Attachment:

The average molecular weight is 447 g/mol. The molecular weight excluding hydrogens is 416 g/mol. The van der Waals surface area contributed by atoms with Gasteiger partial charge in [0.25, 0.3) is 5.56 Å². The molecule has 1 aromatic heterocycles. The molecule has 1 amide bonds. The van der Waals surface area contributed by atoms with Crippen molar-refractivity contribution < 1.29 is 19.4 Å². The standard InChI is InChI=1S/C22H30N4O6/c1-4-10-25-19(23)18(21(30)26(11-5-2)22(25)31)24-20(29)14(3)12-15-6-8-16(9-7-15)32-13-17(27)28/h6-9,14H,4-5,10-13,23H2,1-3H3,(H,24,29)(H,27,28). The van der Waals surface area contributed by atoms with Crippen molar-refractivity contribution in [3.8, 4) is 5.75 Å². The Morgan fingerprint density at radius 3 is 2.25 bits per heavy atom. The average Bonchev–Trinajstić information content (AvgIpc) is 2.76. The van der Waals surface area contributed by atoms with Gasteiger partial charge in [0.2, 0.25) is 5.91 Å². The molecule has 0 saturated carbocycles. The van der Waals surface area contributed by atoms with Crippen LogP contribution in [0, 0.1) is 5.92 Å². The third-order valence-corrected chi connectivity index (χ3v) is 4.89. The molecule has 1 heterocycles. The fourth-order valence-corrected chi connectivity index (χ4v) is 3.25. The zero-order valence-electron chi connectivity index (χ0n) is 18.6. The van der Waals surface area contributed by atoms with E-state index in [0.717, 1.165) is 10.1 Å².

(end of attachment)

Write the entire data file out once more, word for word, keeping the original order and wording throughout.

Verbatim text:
The average molecular weight is 447 g/mol. The molecular weight excluding hydrogens is 416 g/mol. The van der Waals surface area contributed by atoms with Gasteiger partial charge in [0.25, 0.3) is 5.56 Å². The molecule has 1 aromatic heterocycles. The molecule has 1 amide bonds. The van der Waals surface area contributed by atoms with Crippen molar-refractivity contribution < 1.29 is 19.4 Å². The standard InChI is InChI=1S/C22H30N4O6/c1-4-10-25-19(23)18(21(30)26(11-5-2)22(25)31)24-20(29)14(3)12-15-6-8-16(9-7-15)32-13-17(27)28/h6-9,14H,4-5,10-13,23H2,1-3H3,(H,24,29)(H,27,28). The van der Waals surface area contributed by atoms with Crippen molar-refractivity contribution in [3.8, 4) is 5.75 Å². The Morgan fingerprint density at radius 3 is 2.25 bits per heavy atom. The average Bonchev–Trinajstić information content (AvgIpc) is 2.76. The van der Waals surface area contributed by atoms with Gasteiger partial charge in [0.2, 0.25) is 5.91 Å². The molecule has 0 saturated carbocycles. The van der Waals surface area contributed by atoms with Crippen LogP contribution in [0, 0.1) is 5.92 Å². The third-order valence-corrected chi connectivity index (χ3v) is 4.89. The molecule has 1 heterocycles. The fourth-order valence-corrected chi connectivity index (χ4v) is 3.25. The zero-order valence-electron chi connectivity index (χ0n) is 18.6. The van der Waals surface area contributed by atoms with E-state index in [0.717, 1.165) is 10.1 Å².